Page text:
Finally, this to me seems like another example of how the PRSA is just plain out of touch. In an economic slowdown, PR has to fight like mad to retain its budgets and avoid being seen as something other than a cost center. Given that, it seems to me a better use of their time and a better way to advance the profession would be to educate the public on how public relations provides a quantifiable return on investment and how it compares to other marketing-related disciplines, such as advertising.

Needless to say, I'm not holding my breath waiting for that to happen.

Tuesday, September 02, 2008

This Is Why We Have Trouble Getting A Seat At the Table

One of the things that's always concerned me about PR and the opinions of the profession is the fact that, unlike attorneys and counselors of various types, PR practitioners seem to be consistently fighting for a place at the table.

While it's true of many professions, PR is one of those that everybody thinks they can do better than those who are actually in the business. It's one of those arguments that anyone who's been in the industry for any length of time has probably had with a friend, former/prospective client or some other associate at one time or another. Unfortunately, with every positive example the profession has to offer, we seem to be held back by the fact that there are also a large number of negatives.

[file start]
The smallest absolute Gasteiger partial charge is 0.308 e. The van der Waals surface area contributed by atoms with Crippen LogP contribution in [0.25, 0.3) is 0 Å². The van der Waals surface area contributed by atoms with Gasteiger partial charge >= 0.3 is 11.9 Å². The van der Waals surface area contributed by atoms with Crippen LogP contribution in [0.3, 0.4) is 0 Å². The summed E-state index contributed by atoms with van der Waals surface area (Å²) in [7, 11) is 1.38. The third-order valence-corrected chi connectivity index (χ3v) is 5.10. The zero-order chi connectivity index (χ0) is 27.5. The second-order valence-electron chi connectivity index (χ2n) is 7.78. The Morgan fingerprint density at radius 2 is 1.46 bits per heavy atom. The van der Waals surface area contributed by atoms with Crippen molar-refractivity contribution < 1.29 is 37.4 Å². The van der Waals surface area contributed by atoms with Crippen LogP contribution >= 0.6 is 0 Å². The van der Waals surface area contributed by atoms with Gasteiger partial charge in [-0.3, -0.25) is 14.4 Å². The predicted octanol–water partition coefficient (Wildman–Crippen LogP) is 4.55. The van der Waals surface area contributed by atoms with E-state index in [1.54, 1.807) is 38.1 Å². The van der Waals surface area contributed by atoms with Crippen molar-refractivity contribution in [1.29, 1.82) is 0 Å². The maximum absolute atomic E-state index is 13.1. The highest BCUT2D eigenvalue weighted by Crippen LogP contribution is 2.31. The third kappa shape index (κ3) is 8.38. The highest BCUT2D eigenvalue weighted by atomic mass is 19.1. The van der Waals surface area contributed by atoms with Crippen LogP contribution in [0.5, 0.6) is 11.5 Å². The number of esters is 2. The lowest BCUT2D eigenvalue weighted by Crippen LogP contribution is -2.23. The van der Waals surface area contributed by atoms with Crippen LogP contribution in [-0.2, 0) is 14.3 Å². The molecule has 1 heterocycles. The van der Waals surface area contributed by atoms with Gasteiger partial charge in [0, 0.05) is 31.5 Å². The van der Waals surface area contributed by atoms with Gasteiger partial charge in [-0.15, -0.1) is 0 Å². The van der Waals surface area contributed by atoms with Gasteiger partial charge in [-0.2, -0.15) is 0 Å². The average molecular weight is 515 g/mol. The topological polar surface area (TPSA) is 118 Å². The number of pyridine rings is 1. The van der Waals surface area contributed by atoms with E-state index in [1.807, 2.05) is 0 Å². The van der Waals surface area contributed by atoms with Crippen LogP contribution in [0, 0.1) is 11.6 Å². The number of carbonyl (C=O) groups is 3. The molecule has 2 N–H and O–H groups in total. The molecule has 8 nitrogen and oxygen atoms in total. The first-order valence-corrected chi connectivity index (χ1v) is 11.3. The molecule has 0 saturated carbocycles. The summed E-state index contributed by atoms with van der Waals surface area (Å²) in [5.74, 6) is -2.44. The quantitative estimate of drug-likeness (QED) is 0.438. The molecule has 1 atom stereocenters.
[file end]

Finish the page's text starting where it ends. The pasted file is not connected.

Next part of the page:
Case in point, the latest example from the well-regarded Bad Pitch Blog. The pitch chronicles several mistargeted e-mail pitches sent by HWH Public Relations on behalf of some well-known names including Samsung and Westinghouse Digital.

The issues with those pitches are numerous; however, chief among them is the fact that the blog's area of coverage means it has no interest whatsoever in pitches from HWH on behalf of their clients. And unfortunately for those clients, HWH's tactics have even raised the ire of bloggers and others for using sexism and little creativity in its pitches.

Honestly, I would love to understand the motivation behind this kind of approach. Unfortunately, no one from HWH would respond to the BPB, so we may never know. It's just amazing to me that, at least in some circles, we can't do better.